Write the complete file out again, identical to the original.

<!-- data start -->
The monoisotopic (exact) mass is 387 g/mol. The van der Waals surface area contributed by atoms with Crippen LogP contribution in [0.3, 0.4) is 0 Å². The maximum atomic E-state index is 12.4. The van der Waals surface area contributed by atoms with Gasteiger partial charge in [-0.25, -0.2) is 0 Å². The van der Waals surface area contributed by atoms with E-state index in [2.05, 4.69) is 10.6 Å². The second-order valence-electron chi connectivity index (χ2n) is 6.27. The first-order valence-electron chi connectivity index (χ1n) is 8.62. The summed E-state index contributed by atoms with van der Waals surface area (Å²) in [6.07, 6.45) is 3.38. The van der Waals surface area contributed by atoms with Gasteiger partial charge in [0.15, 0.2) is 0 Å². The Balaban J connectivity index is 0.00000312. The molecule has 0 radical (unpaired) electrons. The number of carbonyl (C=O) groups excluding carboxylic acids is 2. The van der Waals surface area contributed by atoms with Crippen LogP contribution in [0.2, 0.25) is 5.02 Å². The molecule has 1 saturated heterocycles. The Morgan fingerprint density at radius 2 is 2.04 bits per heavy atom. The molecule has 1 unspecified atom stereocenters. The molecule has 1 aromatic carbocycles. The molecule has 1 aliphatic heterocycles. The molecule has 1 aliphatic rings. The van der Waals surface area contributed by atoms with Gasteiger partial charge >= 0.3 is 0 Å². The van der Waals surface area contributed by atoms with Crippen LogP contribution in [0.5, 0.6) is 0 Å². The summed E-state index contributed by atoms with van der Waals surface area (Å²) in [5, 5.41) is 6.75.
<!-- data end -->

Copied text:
The monoisotopic (exact) mass is 387 g/mol. The van der Waals surface area contributed by atoms with Crippen LogP contribution in [0.3, 0.4) is 0 Å². The maximum atomic E-state index is 12.4. The van der Waals surface area contributed by atoms with Gasteiger partial charge in [-0.25, -0.2) is 0 Å². The van der Waals surface area contributed by atoms with E-state index in [2.05, 4.69) is 10.6 Å². The second-order valence-electron chi connectivity index (χ2n) is 6.27. The first-order valence-electron chi connectivity index (χ1n) is 8.62. The summed E-state index contributed by atoms with van der Waals surface area (Å²) in [6.07, 6.45) is 3.38. The van der Waals surface area contributed by atoms with Gasteiger partial charge in [0.15, 0.2) is 0 Å². The Balaban J connectivity index is 0.00000312. The molecule has 0 radical (unpaired) electrons. The number of carbonyl (C=O) groups excluding carboxylic acids is 2. The van der Waals surface area contributed by atoms with Crippen LogP contribution in [0.2, 0.25) is 5.02 Å². The molecule has 1 saturated heterocycles. The Morgan fingerprint density at radius 2 is 2.04 bits per heavy atom. The molecule has 1 unspecified atom stereocenters. The molecule has 1 aromatic carbocycles. The molecule has 1 aliphatic heterocycles. The molecule has 1 aliphatic rings. The van der Waals surface area contributed by atoms with Gasteiger partial charge >= 0.3 is 0 Å². The van der Waals surface area contributed by atoms with Crippen LogP contribution in [0.5, 0.6) is 0 Å². The summed E-state index contributed by atoms with van der Waals surface area (Å²) in [5, 5.41) is 6.75.